Strongman inspires amateur choirs to reach beyond their expectations.

teaches orchestral precision rhythm and articulation
works with individuals as well as the whole
meticulous seating plan to maximize ensemble strength as well as the whole choir
infuses works of all scales with dramatic arc



Strongman exemplifies the skills of collaborative leadership.


reating Movement in “Arts for change”


onsultant to Artistic Directors in Crisis


onfidante to Not-for Profit Boards of Directors


reative Negotiating Models based on Artistic Process


arts for social action


Wayne Strongman receiving the Order of Canada from Governor General, Michaëlle Jean


As she was pinning the CM medal on me, Her Excellency, Governor General Michaëlle Jean said to me: “We have to talk about art as a vehicle for social change.” It wasn’t the first time I had been up close and personal with this amazing woman. Two years before, we had sat together for performances of Elijah’s Kite (James Rolfe / Camyar Chai) for families from disadvantaged neighbourhoods, who had all received formal invitations from Rideau Hall to attend an opera about schoolyard bullying.

Her comment riveted my attention on the work that had brought me such an honour. Without knowing it, without even an inkling of the emerging pattern, the creative artists’ visions I had been privileged to carry through to public performance had imbued me with an insidious desire to change people’s thinking: about history, about society, about Canada.

With its ability to immediately suspend disbelief (the intellect) and go for the jugular of emotion, opera is a live vehicle to explore tough topics. Facing South (Linda Caitlin Smith / Don Hannah) exploded the glory of Sir Edmund Peary’s assault on the North Pole, as understood through Minik, the only survivor of a fund-raising effort that brought three generations of Inuit from Greenland, eventually to die and remain as kept specimens in the basement of New York’s Museum of Natural History. Iron Road (Ka Nin Chan / Mark Brownell) revealed (in the millennial year), the cost of the iconographic CPR: more than 6,000 Chinese immigrant workers who gave their lives to blast a path through the Rockies.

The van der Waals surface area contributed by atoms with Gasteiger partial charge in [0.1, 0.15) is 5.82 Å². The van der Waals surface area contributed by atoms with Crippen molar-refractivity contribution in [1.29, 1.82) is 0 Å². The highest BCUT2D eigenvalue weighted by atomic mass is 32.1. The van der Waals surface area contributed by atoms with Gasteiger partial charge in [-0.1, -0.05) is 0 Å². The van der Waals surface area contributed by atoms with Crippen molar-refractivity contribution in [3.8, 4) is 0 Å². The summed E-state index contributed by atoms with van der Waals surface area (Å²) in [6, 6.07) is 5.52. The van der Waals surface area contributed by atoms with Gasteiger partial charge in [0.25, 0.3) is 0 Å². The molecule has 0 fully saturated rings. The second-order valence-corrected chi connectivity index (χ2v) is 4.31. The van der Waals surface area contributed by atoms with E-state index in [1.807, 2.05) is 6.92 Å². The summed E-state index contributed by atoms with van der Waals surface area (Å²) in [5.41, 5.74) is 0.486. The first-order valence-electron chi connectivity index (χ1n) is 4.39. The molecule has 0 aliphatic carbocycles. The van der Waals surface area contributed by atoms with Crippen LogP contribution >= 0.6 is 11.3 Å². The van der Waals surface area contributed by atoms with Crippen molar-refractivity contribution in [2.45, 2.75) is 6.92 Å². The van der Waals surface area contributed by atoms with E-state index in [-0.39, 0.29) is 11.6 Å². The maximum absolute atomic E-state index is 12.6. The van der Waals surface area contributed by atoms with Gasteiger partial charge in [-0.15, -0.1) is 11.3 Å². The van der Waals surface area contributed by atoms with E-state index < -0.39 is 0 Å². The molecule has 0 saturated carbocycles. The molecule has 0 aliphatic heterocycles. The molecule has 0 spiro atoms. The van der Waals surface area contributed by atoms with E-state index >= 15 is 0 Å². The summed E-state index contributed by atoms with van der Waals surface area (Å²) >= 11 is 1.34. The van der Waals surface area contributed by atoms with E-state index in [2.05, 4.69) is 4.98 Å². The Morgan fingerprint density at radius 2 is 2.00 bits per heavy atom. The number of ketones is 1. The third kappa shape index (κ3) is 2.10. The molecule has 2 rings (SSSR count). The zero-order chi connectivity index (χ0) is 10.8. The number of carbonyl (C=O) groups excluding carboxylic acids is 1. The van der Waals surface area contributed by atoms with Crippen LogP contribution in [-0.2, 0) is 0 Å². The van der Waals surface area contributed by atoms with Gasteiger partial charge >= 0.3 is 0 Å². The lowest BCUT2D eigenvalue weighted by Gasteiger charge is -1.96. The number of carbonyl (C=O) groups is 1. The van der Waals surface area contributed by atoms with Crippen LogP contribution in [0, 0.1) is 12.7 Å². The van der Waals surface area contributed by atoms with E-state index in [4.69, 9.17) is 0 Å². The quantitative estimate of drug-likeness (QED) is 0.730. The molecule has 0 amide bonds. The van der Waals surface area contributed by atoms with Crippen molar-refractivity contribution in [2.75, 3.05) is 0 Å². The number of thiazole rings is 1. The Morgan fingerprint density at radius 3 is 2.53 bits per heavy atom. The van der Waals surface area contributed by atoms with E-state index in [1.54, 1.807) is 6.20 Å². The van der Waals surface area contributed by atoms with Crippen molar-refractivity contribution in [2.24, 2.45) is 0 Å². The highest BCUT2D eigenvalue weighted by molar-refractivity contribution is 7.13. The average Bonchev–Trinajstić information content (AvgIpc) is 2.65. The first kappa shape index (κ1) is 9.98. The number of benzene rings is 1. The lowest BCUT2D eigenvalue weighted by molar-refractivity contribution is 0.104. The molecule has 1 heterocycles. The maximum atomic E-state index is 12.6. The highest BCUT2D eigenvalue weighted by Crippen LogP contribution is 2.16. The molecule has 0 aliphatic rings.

Rodney Sharman and Atom Egoyan created Elsewhereless as a fictional story that, unfortunately, lived to reality in the Rwanda massacres. I gave ten of my 35 Tapestry years to developing Oksana G. (Aaron Gervais / Colleen Murphy) which will – finally – have its wrenching debut this season and explore the cost to humanity of the sex trade cartels, even here in Toronto. Dark Star Requiem (Andrew Staniland / Jill Battson) animated the AIDS virus into a seductress while condemning the various parts of society that ignored her power. Shelter (Juliet Palmer / Julie Salverson) brought the Highway of the Atom to life in a fable about a nuclear family revealing the devastating beauty of the first atomic bomb and its implications for Canada.

Even the children’s productions that preceded Elijah’s Kite explored societal issues: Little Red (David Passmore / Greg Peterson) re-worked the Red Riding Hood story into a street-proofing opera for children. In review, I now see the veracity of Michaëlle’s words. There have been many other stimulating stories and teams who have come forward through Tapestry’s LibLab. But, in my tenure, it was only those that challenged our audience to see themselves and the world we inhabit that made it to the stage. Yes, I implored, pleaded, and cajoled the artists to make the story clear. Mostly I strove to give the audience an opportunity to think.